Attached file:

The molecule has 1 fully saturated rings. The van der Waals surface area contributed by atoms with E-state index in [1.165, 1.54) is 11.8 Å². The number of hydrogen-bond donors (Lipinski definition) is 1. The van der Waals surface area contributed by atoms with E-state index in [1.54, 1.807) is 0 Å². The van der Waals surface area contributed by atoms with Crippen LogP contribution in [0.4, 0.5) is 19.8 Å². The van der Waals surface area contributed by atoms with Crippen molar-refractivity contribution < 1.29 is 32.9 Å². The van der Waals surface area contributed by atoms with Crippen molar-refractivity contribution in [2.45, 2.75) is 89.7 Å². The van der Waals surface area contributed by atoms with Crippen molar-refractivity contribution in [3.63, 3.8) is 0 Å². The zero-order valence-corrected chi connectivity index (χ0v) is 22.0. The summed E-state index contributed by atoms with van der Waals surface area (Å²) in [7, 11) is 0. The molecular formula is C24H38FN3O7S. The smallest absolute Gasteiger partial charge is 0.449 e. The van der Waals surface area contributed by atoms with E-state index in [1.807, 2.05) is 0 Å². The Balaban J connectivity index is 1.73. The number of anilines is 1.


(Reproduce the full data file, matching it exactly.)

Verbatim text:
The molecule has 1 fully saturated rings. The van der Waals surface area contributed by atoms with E-state index in [1.165, 1.54) is 11.8 Å². The number of hydrogen-bond donors (Lipinski definition) is 1. The van der Waals surface area contributed by atoms with E-state index in [1.54, 1.807) is 0 Å². The van der Waals surface area contributed by atoms with Crippen LogP contribution in [0.4, 0.5) is 19.8 Å². The van der Waals surface area contributed by atoms with Crippen molar-refractivity contribution < 1.29 is 32.9 Å². The van der Waals surface area contributed by atoms with Crippen molar-refractivity contribution in [2.45, 2.75) is 89.7 Å². The van der Waals surface area contributed by atoms with Crippen molar-refractivity contribution in [3.63, 3.8) is 0 Å². The zero-order valence-corrected chi connectivity index (χ0v) is 22.0. The summed E-state index contributed by atoms with van der Waals surface area (Å²) in [7, 11) is 0. The molecular formula is C24H38FN3O7S. The smallest absolute Gasteiger partial charge is 0.449 e. The van der Waals surface area contributed by atoms with E-state index in [1.807, 2.05) is 0 Å². The Balaban J connectivity index is 1.73. The number of anilines is 1.